Monday, May 28, 2012
The Andador in San Cristobal...actually there are two "andadores" that run perpendicular to each other. The word "andar" means "to walk," and therefore, these are two roads for pedestrians only. Along the Andador, there are shops, restaurants, cafes, street vendors...and unfortunately beggars.
We have been considering how to respond to the constant presence of vendors and beggars. Do we buy their nicknacks, bracelets, shawls, or food? If so, how often? Or, from how many each day? Do we set a daily amount that we can buy or give away? Or, maybe the question is, to whom do we give or not give? It's really a complex issue.
Just look at this little girl. She can't be any older than our Ellie. She is carrying her little brother on her back, with her basket of items to sell. Makes you wonder where her Mom and Dad are...
Once we stopped and decided to buy something, suddenly we were descended upon by a whole horde of vendors! (Actually, the one with the purple shawl is the little girl's Mom. And the little girl told her to go away...it was her sale.)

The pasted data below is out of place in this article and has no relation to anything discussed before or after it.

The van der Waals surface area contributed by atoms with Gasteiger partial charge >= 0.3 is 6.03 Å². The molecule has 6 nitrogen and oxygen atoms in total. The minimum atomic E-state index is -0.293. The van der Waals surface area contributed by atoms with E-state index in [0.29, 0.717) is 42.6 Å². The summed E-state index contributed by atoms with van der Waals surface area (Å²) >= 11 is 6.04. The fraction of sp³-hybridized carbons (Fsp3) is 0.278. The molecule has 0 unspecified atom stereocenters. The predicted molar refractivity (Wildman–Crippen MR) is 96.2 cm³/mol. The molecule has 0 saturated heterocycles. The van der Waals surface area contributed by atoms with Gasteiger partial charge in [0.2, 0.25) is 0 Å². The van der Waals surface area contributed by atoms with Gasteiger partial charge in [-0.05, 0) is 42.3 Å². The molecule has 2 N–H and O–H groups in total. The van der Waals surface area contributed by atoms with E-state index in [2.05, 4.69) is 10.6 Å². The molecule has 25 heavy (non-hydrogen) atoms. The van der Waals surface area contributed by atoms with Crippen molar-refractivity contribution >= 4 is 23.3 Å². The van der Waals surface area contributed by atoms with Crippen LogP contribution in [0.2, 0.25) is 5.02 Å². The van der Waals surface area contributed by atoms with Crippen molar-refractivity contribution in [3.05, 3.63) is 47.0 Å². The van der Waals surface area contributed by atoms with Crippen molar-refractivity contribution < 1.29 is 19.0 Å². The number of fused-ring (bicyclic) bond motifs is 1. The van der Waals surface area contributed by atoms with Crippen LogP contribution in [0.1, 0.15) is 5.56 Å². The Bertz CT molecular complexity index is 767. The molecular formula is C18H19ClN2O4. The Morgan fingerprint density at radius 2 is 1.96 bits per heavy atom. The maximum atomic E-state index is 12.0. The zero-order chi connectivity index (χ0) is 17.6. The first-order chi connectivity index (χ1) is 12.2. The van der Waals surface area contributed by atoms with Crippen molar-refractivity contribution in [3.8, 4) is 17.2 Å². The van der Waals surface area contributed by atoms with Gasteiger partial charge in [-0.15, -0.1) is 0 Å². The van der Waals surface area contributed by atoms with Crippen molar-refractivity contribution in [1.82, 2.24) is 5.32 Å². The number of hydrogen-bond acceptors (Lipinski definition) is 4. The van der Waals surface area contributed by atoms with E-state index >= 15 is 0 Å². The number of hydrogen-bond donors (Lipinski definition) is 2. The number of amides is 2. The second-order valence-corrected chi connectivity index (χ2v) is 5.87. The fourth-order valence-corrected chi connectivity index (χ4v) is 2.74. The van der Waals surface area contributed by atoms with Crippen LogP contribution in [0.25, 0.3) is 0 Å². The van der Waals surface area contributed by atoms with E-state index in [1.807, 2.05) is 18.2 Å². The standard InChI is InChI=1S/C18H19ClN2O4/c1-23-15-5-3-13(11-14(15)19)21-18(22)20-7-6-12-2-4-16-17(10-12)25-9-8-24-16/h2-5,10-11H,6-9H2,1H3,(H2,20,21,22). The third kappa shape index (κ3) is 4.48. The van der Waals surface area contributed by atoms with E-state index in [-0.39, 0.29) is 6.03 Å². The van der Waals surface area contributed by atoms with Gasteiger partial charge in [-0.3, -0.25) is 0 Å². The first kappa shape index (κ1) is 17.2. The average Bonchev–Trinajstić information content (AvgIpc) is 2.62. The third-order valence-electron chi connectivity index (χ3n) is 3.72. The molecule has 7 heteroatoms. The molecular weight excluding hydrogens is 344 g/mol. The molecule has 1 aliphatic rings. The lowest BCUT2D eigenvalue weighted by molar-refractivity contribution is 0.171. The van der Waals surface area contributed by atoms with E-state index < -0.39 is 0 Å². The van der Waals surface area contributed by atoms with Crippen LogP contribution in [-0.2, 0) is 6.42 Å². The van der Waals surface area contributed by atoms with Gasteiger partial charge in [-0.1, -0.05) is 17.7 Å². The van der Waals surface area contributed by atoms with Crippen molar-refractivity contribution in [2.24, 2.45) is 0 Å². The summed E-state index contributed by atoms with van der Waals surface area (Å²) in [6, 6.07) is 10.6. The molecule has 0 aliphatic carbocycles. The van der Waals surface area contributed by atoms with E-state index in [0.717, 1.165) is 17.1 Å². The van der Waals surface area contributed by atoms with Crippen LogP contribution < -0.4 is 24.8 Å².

This little girl...she is only one of the many who walk the streets day in and day out.
Today while I was out, walking on the andador, I saw another little girl. She sells small, clay animals in her little basket. We see her just about every time we walk the andador. Her words are always the same, "Buy one!" And we've always responded, "no, thankyou." She will repeat her demand a few more times as she gets in our personal space, and then change her demand to, "Give me a peso!" She is maybe 6 years old. Today she was accompanied by a smaller boy. I scrambled today to do something different. What were my options? Buy an animal. Give her a peso. Tell her to go away.
"I know you. I see you here often. What's your name?" I asked.
"Give me a peso!" she replied.
"What's your name?" I repeated.
"Give me a peso!"
"What's your name?"
"Why do want to know my name? Give me a peso!"
"You want me to give you a peso. I want you to give me your name. Then, I'll give you a peso," I said.
"I'm Carlos!" her companion quickly offered. And I gave him a peso.
"I'm Marta. Now give me a peso," she said.
Today, I pray for Marta and Carlos, by name. I pray that I will see them again, and that God will give me wisdom to begin a friendship with these two little children. I pray that I can share the Hope that comes from knowing our Lord and Savior. I pray that God will change their lives so that 30 years from now, Marta is not sending out her little girl to beg on the streets. I pray that Marta and Carlos will accept the one true God.